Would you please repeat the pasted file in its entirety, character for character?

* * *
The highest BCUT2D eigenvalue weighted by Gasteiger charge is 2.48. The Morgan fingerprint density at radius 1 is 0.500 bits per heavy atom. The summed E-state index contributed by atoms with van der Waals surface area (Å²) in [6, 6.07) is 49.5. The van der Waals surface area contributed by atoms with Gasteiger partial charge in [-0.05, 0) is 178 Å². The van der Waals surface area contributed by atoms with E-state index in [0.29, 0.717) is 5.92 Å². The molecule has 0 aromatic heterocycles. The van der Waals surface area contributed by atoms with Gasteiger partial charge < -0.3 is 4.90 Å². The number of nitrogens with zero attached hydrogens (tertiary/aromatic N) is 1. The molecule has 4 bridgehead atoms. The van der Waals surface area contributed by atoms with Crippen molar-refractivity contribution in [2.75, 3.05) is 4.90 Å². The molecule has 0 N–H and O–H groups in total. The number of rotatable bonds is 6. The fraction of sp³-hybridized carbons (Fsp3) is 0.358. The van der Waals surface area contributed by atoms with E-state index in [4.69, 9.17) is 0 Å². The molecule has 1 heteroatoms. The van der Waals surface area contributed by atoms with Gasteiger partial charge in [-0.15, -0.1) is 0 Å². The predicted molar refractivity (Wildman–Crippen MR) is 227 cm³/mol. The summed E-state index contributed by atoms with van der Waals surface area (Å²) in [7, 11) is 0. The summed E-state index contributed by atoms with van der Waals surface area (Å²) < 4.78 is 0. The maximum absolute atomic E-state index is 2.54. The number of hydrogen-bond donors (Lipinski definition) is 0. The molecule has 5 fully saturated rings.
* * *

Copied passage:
The highest BCUT2D eigenvalue weighted by Gasteiger charge is 2.48. The Morgan fingerprint density at radius 1 is 0.500 bits per heavy atom. The summed E-state index contributed by atoms with van der Waals surface area (Å²) in [6, 6.07) is 49.5. The van der Waals surface area contributed by atoms with Gasteiger partial charge in [-0.05, 0) is 178 Å². The van der Waals surface area contributed by atoms with E-state index in [0.29, 0.717) is 5.92 Å². The molecule has 0 aromatic heterocycles. The van der Waals surface area contributed by atoms with Gasteiger partial charge < -0.3 is 4.90 Å². The number of nitrogens with zero attached hydrogens (tertiary/aromatic N) is 1. The molecule has 4 bridgehead atoms. The van der Waals surface area contributed by atoms with Crippen molar-refractivity contribution in [2.75, 3.05) is 4.90 Å². The molecule has 0 N–H and O–H groups in total. The number of rotatable bonds is 6. The fraction of sp³-hybridized carbons (Fsp3) is 0.358. The van der Waals surface area contributed by atoms with E-state index in [4.69, 9.17) is 0 Å². The molecule has 1 heteroatoms. The van der Waals surface area contributed by atoms with Gasteiger partial charge in [-0.15, -0.1) is 0 Å². The predicted molar refractivity (Wildman–Crippen MR) is 227 cm³/mol. The summed E-state index contributed by atoms with van der Waals surface area (Å²) in [7, 11) is 0. The summed E-state index contributed by atoms with van der Waals surface area (Å²) < 4.78 is 0. The maximum absolute atomic E-state index is 2.54. The number of hydrogen-bond donors (Lipinski definition) is 0. The molecule has 5 fully saturated rings.